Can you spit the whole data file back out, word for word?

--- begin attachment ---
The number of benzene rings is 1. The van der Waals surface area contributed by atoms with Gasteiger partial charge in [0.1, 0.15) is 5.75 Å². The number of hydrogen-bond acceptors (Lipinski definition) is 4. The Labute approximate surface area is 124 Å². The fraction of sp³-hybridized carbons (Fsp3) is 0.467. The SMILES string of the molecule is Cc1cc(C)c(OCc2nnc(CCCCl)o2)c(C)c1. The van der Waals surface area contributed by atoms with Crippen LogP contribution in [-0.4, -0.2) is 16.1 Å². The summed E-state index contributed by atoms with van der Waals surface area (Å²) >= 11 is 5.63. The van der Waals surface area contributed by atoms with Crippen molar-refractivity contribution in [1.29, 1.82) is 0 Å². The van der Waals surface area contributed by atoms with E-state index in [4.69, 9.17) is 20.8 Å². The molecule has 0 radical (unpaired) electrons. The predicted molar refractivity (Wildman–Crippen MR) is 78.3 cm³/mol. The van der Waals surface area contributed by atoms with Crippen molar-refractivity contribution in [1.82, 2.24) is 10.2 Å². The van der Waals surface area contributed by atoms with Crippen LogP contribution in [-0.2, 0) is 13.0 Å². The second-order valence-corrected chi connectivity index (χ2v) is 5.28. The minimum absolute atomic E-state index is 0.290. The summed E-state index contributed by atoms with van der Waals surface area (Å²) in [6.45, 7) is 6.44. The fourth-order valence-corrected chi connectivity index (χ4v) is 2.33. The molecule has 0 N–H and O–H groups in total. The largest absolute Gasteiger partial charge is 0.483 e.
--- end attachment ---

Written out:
The number of benzene rings is 1. The van der Waals surface area contributed by atoms with Gasteiger partial charge in [0.1, 0.15) is 5.75 Å². The number of hydrogen-bond acceptors (Lipinski definition) is 4. The Labute approximate surface area is 124 Å². The fraction of sp³-hybridized carbons (Fsp3) is 0.467. The SMILES string of the molecule is Cc1cc(C)c(OCc2nnc(CCCCl)o2)c(C)c1. The van der Waals surface area contributed by atoms with Crippen LogP contribution in [-0.4, -0.2) is 16.1 Å². The summed E-state index contributed by atoms with van der Waals surface area (Å²) >= 11 is 5.63. The van der Waals surface area contributed by atoms with Crippen molar-refractivity contribution in [1.29, 1.82) is 0 Å². The van der Waals surface area contributed by atoms with E-state index in [4.69, 9.17) is 20.8 Å². The molecule has 0 radical (unpaired) electrons. The predicted molar refractivity (Wildman–Crippen MR) is 78.3 cm³/mol. The van der Waals surface area contributed by atoms with Crippen molar-refractivity contribution in [1.82, 2.24) is 10.2 Å². The van der Waals surface area contributed by atoms with Crippen LogP contribution in [-0.2, 0) is 13.0 Å². The second-order valence-corrected chi connectivity index (χ2v) is 5.28. The minimum absolute atomic E-state index is 0.290. The summed E-state index contributed by atoms with van der Waals surface area (Å²) in [6.45, 7) is 6.44. The fourth-order valence-corrected chi connectivity index (χ4v) is 2.33. The molecule has 0 N–H and O–H groups in total. The largest absolute Gasteiger partial charge is 0.483 e.